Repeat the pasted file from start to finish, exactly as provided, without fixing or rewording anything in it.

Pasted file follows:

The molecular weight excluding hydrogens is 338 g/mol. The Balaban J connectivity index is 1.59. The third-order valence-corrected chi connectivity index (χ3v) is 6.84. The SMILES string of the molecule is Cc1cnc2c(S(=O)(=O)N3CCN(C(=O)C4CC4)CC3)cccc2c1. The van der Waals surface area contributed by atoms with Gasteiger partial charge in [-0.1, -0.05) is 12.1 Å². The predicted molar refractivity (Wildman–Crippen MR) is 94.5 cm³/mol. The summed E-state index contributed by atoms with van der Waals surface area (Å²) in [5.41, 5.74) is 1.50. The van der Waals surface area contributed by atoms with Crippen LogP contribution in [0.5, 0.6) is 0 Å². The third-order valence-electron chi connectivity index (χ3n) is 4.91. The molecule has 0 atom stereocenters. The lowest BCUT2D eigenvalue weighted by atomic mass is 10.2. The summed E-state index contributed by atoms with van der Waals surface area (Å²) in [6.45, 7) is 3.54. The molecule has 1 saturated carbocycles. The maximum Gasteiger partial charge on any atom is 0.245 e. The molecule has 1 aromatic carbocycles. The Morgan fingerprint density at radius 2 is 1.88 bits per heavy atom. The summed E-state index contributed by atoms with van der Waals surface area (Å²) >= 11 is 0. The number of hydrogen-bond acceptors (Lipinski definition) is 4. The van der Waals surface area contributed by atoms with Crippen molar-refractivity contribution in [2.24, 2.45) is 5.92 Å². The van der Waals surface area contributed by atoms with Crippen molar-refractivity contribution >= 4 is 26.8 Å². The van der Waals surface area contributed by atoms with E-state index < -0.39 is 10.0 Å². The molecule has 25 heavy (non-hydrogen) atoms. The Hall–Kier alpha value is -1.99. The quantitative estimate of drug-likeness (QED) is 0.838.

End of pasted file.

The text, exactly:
The molecular weight excluding hydrogens is 338 g/mol. The Balaban J connectivity index is 1.59. The third-order valence-corrected chi connectivity index (χ3v) is 6.84. The SMILES string of the molecule is Cc1cnc2c(S(=O)(=O)N3CCN(C(=O)C4CC4)CC3)cccc2c1. The van der Waals surface area contributed by atoms with Gasteiger partial charge in [-0.1, -0.05) is 12.1 Å². The predicted molar refractivity (Wildman–Crippen MR) is 94.5 cm³/mol. The summed E-state index contributed by atoms with van der Waals surface area (Å²) in [5.41, 5.74) is 1.50. The van der Waals surface area contributed by atoms with Crippen LogP contribution in [0.5, 0.6) is 0 Å². The third-order valence-electron chi connectivity index (χ3n) is 4.91. The molecule has 0 atom stereocenters. The lowest BCUT2D eigenvalue weighted by atomic mass is 10.2. The summed E-state index contributed by atoms with van der Waals surface area (Å²) in [6.45, 7) is 3.54. The molecule has 1 saturated carbocycles. The maximum Gasteiger partial charge on any atom is 0.245 e. The molecule has 1 aromatic carbocycles. The Morgan fingerprint density at radius 2 is 1.88 bits per heavy atom. The summed E-state index contributed by atoms with van der Waals surface area (Å²) >= 11 is 0. The number of hydrogen-bond acceptors (Lipinski definition) is 4. The van der Waals surface area contributed by atoms with Crippen molar-refractivity contribution in [2.24, 2.45) is 5.92 Å². The van der Waals surface area contributed by atoms with Crippen molar-refractivity contribution >= 4 is 26.8 Å². The van der Waals surface area contributed by atoms with E-state index < -0.39 is 10.0 Å². The molecule has 25 heavy (non-hydrogen) atoms. The Hall–Kier alpha value is -1.99. The quantitative estimate of drug-likeness (QED) is 0.838.